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Red Wing's 'angel' stitches through the night to brighten the days of others

"She's just a magical person," says a beneficiary of Nada Peters' gifts.

RED WING, Minn — Editor's note: This story originally aired in 2012. The video contains updated content.   

When Red Wing turns to the dark side of the earth, a light comes on in Nada Peters.

"It's a nice time," says Nada as she sits on her couch, bathed in soft light, working on her cross stitch as evening turns to night. "I don't get tired," she says.

So much Nada has seen in the 87 years since her birth in Yugoslavia, since her introduction to a visiting 50-year-old Minnesota bachelor whom she would wed two weeks later.

"I said, 'Why not, I'll go to America." And so she did, learning English by watching television.

Tonight she toils on a cross stitch of a European monastery she used to visit with her family as a girl. She will work from just after dinnertime until midnight. Then she'll do it again the next night. And the night after that.

She looks at the cross stitch in her lap. "I thought, 'gee, I better make one picture of something back home,' and I thought 'Maybe I'll send it to one of my brothers.'"

Four months of work and Nada is certainly entitled to keep a cross stitch for herself. Not a chance.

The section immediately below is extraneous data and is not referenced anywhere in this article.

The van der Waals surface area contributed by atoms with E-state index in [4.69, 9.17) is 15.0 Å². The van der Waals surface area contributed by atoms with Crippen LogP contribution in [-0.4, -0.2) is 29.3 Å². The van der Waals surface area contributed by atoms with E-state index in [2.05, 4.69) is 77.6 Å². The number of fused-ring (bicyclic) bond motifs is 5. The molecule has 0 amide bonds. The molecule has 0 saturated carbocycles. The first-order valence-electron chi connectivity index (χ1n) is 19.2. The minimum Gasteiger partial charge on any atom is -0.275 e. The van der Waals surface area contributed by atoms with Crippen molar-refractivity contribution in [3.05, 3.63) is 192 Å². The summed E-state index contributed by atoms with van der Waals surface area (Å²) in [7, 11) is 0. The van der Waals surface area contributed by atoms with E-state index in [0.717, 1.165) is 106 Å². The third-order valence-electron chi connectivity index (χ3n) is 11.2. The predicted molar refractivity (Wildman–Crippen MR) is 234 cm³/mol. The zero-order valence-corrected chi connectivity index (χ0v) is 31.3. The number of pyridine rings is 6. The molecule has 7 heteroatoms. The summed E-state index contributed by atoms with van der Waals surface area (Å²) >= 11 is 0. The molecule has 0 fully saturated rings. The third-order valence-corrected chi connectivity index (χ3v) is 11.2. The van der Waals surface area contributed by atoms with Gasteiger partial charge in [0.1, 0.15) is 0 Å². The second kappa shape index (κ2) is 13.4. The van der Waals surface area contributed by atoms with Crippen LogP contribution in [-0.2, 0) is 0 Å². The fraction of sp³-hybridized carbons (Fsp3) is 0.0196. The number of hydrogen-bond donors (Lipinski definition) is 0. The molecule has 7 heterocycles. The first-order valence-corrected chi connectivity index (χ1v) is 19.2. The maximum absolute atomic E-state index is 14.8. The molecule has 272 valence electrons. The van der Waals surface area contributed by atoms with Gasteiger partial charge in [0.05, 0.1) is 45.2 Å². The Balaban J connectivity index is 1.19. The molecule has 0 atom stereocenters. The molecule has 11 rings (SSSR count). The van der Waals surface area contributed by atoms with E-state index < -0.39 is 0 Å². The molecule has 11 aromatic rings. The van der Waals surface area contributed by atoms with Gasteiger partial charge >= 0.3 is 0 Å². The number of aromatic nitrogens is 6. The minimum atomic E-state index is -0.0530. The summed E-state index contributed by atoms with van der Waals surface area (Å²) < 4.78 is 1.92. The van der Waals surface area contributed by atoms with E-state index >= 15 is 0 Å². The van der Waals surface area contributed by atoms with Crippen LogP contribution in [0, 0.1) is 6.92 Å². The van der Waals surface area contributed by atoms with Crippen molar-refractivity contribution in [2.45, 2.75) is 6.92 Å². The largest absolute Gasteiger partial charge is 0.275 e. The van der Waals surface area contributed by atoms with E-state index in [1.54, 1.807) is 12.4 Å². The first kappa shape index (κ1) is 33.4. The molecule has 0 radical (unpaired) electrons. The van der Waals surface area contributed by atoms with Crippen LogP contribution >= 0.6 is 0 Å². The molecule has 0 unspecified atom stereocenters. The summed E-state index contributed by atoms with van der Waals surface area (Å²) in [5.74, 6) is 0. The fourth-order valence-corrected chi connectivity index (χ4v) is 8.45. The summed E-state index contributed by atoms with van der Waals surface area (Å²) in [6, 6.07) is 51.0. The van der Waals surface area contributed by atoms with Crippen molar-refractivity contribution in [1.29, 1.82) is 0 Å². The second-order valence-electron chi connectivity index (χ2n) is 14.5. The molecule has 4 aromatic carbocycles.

Nada lives to give away the work she spends months sewing. A cross stitch of the Holy Family now hangs in Nada's church, Christ Episcopal in Red Wing. Nada worked on it every night for a year.

"I don't have the money to give too much money to the church, but God gave me the gift so I thought I'd do something. I believe in God, I believe in Christ. I thank God everyday for everything."

Standing just 4-foot-10, Nada has taken on God's work.

"Yeah, it's incredible, it really is," says Bob Exner. Bob and his wife Renae were still grieving the death of their 19-year-old son, when the stitched portrait arrived from a woman they didn't know.

"I felt sorry because they lost a boy, young boy," explains Nada.

Harry Exner was a few months into college in Colorado, when he stepped, accidentally, in front of a light rail train.

Told of the Exner's loss, Nada worked through the night for four months to make a portrait of a boy she'd never met. "But I said prayers for him, you know what I mean. So God can take him and take care of him."

"She's just a magical person," says Renae Exner.

The kind of person who earned the hugs she received this week, when some of her gifts came back to the Jordan Towers, for a little showing at the senior community where Nada lives.

Nada reserves a special hug for Dr. Tom Blee, the surgeon she credits for saving her life when she had colon cancer several years ago.

"God bless you, I say prayer all the time," she tells him. 

Nada spent four months sewing a cross stitch of Blee's two sons, which she then gave to her surgeon as a surprise thank you gift.

"I can fix people," Blee tells her, "but you heal people."

The night belongs to a woman still up when Jay Leno is lights out -- holding tight to a needle and her belief: "Everybody's got something to give."

Sleep well, Red Wing. The angel in your midst is still awake.

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